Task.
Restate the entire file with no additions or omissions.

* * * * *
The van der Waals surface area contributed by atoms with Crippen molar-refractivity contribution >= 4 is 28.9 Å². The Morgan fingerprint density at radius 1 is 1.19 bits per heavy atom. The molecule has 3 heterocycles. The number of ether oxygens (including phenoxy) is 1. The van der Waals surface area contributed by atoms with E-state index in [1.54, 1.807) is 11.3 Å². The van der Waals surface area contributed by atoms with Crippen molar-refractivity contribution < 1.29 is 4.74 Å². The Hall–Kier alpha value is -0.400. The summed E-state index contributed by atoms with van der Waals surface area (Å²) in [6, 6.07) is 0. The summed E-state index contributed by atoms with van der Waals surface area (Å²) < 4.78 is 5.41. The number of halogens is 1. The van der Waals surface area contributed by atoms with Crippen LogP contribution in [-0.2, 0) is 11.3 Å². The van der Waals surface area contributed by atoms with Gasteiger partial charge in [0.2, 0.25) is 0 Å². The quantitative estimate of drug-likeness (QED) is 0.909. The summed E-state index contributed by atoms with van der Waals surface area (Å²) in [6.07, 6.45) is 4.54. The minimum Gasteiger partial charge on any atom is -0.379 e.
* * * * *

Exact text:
The van der Waals surface area contributed by atoms with Crippen molar-refractivity contribution >= 4 is 28.9 Å². The Morgan fingerprint density at radius 1 is 1.19 bits per heavy atom. The molecule has 3 heterocycles. The number of ether oxygens (including phenoxy) is 1. The van der Waals surface area contributed by atoms with E-state index in [1.54, 1.807) is 11.3 Å². The van der Waals surface area contributed by atoms with Crippen molar-refractivity contribution < 1.29 is 4.74 Å². The Hall–Kier alpha value is -0.400. The summed E-state index contributed by atoms with van der Waals surface area (Å²) in [6, 6.07) is 0. The summed E-state index contributed by atoms with van der Waals surface area (Å²) < 4.78 is 5.41. The number of halogens is 1. The van der Waals surface area contributed by atoms with Crippen LogP contribution in [-0.2, 0) is 11.3 Å². The van der Waals surface area contributed by atoms with Gasteiger partial charge in [0.2, 0.25) is 0 Å². The quantitative estimate of drug-likeness (QED) is 0.909. The summed E-state index contributed by atoms with van der Waals surface area (Å²) in [6.07, 6.45) is 4.54. The minimum Gasteiger partial charge on any atom is -0.379 e.